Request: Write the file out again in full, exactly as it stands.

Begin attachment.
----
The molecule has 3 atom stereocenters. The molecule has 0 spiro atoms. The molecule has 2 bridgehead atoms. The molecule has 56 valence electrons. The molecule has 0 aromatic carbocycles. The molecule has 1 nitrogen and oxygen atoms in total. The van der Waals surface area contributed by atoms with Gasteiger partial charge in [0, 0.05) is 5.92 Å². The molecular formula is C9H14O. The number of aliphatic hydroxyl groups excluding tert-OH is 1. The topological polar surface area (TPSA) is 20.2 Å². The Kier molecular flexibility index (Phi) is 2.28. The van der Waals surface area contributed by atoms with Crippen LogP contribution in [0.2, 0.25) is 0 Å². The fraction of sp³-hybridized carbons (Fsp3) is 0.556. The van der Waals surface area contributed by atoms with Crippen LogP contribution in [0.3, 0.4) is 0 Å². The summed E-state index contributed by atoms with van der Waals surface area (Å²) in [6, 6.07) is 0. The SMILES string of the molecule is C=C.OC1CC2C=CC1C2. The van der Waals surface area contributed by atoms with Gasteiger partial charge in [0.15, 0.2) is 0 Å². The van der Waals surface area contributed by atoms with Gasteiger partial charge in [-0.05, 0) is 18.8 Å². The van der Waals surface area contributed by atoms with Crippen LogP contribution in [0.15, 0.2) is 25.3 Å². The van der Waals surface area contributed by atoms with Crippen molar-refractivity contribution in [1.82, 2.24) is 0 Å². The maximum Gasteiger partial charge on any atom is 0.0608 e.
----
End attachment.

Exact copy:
The molecule has 3 atom stereocenters. The molecule has 0 spiro atoms. The molecule has 2 bridgehead atoms. The molecule has 56 valence electrons. The molecule has 0 aromatic carbocycles. The molecule has 1 nitrogen and oxygen atoms in total. The van der Waals surface area contributed by atoms with Gasteiger partial charge in [0, 0.05) is 5.92 Å². The molecular formula is C9H14O. The number of aliphatic hydroxyl groups excluding tert-OH is 1. The topological polar surface area (TPSA) is 20.2 Å². The Kier molecular flexibility index (Phi) is 2.28. The van der Waals surface area contributed by atoms with Crippen LogP contribution in [0.2, 0.25) is 0 Å². The fraction of sp³-hybridized carbons (Fsp3) is 0.556. The van der Waals surface area contributed by atoms with Crippen LogP contribution in [0.3, 0.4) is 0 Å². The summed E-state index contributed by atoms with van der Waals surface area (Å²) in [6, 6.07) is 0. The SMILES string of the molecule is C=C.OC1CC2C=CC1C2. The van der Waals surface area contributed by atoms with Gasteiger partial charge in [0.15, 0.2) is 0 Å². The van der Waals surface area contributed by atoms with Gasteiger partial charge in [-0.05, 0) is 18.8 Å². The van der Waals surface area contributed by atoms with Crippen LogP contribution in [0.15, 0.2) is 25.3 Å². The van der Waals surface area contributed by atoms with Crippen molar-refractivity contribution in [1.82, 2.24) is 0 Å². The maximum Gasteiger partial charge on any atom is 0.0608 e.